In the original experiment, called OPERA, scientists measured how long it took for particles called neutrinos created at CERN to arrive at the Gran Sasso Laboratory in Italy. The distance between the laboratories (roughly 454 miles), and the fact that Gran Sasso is located underneath quite a bit of mountain, complicated the experiment since synchronizing two clocks in different locations is extremely difficult. In order to account for this, the scientists relied on the time signal from an orbiting GPS satellite. Using this benchmark, the researchers found that the neutrino arrived 60 nanoseconds earlier than light would.
However, it’s this reliance on an orbital clock that van Elburg says is causing the results observed in the OPERA experiment. The way the OPERA scientists structured the experiment, they assumed that their GPS-syncronized clocks would function as if they were on the ground. However, those clocks are receiving a signal from an orbiting satellite, which is moving in reference to the Earth. This creates two frames of reference for the experiment, and not one, says van Elburg.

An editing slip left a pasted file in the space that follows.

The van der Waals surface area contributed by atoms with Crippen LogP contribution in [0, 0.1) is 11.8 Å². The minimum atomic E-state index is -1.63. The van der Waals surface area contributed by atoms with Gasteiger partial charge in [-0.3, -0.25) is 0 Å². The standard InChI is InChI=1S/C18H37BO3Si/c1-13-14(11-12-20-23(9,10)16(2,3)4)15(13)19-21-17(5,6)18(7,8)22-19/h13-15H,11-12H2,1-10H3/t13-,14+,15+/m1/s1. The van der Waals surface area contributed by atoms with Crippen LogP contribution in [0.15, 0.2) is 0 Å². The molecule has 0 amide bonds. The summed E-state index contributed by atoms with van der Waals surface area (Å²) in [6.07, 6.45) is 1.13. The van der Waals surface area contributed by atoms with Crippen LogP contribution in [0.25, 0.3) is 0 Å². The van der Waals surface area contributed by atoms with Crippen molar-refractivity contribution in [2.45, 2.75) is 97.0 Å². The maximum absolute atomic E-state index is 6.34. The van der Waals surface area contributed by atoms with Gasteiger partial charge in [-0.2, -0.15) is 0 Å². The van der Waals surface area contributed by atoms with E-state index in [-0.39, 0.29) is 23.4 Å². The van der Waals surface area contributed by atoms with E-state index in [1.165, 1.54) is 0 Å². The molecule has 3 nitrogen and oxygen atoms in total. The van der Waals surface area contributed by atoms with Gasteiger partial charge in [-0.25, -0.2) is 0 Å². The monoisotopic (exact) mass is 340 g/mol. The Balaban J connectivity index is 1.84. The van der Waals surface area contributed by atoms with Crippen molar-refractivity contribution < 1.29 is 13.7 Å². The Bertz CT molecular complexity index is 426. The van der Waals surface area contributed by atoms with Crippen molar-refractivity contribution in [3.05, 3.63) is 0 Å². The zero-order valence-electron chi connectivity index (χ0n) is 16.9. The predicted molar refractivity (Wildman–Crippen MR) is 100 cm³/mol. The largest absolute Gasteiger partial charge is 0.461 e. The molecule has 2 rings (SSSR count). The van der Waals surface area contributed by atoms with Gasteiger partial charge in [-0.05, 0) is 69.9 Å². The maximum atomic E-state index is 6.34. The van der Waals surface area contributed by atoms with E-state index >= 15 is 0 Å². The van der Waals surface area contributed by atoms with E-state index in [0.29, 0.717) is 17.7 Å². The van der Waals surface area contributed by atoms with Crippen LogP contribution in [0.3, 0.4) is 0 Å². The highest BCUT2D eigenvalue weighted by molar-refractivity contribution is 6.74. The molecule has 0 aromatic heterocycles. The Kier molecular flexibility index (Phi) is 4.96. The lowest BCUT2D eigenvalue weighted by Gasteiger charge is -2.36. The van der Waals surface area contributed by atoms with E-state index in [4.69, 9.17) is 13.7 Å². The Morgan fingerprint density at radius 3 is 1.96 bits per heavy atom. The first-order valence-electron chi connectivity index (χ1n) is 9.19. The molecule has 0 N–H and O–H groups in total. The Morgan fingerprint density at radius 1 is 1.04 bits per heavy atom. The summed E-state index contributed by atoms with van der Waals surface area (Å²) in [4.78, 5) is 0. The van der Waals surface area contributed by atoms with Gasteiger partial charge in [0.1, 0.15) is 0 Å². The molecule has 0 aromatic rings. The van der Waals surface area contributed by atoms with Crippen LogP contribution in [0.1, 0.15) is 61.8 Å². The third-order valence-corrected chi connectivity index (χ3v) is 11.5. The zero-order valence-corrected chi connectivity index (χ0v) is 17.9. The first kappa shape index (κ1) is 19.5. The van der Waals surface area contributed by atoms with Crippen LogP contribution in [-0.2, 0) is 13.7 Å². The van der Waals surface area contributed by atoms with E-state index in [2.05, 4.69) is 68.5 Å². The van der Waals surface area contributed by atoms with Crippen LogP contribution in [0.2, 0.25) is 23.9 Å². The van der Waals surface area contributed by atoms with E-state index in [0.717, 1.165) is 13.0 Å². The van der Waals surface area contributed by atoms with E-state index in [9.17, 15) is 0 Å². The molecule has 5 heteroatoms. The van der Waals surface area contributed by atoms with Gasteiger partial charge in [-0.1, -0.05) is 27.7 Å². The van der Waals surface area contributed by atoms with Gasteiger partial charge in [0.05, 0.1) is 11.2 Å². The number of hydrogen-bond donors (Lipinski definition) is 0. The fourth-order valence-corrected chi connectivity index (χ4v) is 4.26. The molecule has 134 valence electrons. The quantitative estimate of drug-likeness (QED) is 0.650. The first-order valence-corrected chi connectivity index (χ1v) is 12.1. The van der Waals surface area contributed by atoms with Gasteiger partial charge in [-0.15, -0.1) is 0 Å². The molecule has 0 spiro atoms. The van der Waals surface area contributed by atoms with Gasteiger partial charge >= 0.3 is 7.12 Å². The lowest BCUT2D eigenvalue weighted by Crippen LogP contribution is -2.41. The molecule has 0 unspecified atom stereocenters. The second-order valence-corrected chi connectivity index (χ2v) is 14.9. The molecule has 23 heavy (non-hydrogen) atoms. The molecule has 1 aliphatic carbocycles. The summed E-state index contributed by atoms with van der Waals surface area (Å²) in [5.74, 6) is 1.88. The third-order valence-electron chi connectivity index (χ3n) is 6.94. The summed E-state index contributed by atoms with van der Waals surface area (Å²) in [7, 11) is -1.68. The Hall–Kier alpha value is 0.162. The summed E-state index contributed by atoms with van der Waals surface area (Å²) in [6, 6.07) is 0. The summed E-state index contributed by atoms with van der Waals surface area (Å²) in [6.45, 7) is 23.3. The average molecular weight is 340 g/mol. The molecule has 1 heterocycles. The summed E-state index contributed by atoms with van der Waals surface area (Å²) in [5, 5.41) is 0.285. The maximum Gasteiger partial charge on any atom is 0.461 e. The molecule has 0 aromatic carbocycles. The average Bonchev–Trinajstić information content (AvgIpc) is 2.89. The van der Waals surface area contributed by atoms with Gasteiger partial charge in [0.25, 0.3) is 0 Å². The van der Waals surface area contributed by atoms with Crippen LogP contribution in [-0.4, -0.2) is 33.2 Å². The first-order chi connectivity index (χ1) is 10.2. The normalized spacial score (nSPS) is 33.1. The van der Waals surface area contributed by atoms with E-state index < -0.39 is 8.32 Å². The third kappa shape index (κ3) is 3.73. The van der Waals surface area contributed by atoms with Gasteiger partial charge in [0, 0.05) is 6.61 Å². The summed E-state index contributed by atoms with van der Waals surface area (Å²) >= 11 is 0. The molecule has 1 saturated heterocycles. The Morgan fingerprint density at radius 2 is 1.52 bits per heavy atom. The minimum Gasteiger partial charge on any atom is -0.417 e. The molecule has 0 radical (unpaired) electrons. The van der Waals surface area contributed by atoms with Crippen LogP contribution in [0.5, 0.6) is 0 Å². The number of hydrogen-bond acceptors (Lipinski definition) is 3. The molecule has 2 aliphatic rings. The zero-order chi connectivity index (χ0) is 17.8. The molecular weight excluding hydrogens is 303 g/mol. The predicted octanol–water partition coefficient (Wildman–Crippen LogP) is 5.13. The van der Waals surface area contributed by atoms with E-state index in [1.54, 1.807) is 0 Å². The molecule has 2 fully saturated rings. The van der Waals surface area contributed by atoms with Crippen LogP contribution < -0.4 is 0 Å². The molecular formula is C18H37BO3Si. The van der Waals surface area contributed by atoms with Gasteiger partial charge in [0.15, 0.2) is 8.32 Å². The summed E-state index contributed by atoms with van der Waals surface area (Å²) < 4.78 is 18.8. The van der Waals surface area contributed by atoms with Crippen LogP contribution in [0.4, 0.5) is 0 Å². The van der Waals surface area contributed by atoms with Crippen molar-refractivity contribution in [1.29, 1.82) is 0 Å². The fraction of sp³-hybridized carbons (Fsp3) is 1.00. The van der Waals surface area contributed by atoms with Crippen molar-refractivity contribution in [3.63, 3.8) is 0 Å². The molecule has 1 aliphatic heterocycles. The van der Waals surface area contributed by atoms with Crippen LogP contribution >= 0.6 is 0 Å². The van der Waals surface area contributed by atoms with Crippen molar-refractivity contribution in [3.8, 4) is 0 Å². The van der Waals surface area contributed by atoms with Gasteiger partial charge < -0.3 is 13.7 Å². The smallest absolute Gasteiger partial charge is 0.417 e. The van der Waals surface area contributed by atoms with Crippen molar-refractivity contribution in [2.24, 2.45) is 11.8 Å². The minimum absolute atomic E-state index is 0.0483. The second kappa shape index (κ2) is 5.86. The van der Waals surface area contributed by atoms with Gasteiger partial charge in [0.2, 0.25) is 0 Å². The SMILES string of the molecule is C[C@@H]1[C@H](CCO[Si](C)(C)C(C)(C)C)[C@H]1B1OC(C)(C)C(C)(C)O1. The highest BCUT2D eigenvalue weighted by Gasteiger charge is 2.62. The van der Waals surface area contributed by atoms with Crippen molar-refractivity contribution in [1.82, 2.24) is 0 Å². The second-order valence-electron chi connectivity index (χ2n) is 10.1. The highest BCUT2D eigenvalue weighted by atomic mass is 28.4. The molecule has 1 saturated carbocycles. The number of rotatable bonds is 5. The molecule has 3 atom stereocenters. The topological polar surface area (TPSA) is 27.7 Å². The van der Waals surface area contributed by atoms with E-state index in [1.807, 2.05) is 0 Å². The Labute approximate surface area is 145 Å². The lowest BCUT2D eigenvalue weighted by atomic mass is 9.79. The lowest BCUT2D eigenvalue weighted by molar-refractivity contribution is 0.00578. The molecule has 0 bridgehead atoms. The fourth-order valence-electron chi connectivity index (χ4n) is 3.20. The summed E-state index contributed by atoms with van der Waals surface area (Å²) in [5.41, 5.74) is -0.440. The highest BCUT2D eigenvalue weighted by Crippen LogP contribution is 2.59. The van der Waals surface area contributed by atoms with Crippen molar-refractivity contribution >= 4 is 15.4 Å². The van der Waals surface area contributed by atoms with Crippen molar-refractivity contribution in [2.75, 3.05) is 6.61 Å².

When it comes to relativity, frame of reference is everything. The satellite in this experiment was moving from West to East, tilted 55º in reference to the equator. Taken from this vantage point, the distance between the source of the neutrinos at CERN and the detector in Italy are actually changing. The excellent Physics arXiv blog at MIT’s Technology Review quotes van Elburg as saying, “From the perspective of the clock, the detector is moving towards the source and consequently the distance travelled by the particles as observed from the clock is shorter.”
Van Elburg says that this would throw off the experiment’s timing by 32 nanoseconds on each end of the experiment, for a total of roughly 64 nanoseconds of error in the experiment overall. This would mean that neutrino speed is quite similar to that of light, but not faster.
Yeah. Oops. That's going to be a bit of a problem there, folks. Shame, I was hoping the numbers would have held up through this, but now there's a perfectly good explanation as to why it appeared like neutrinos were faster than light: the clock was moving too.
There goes my warp engine design.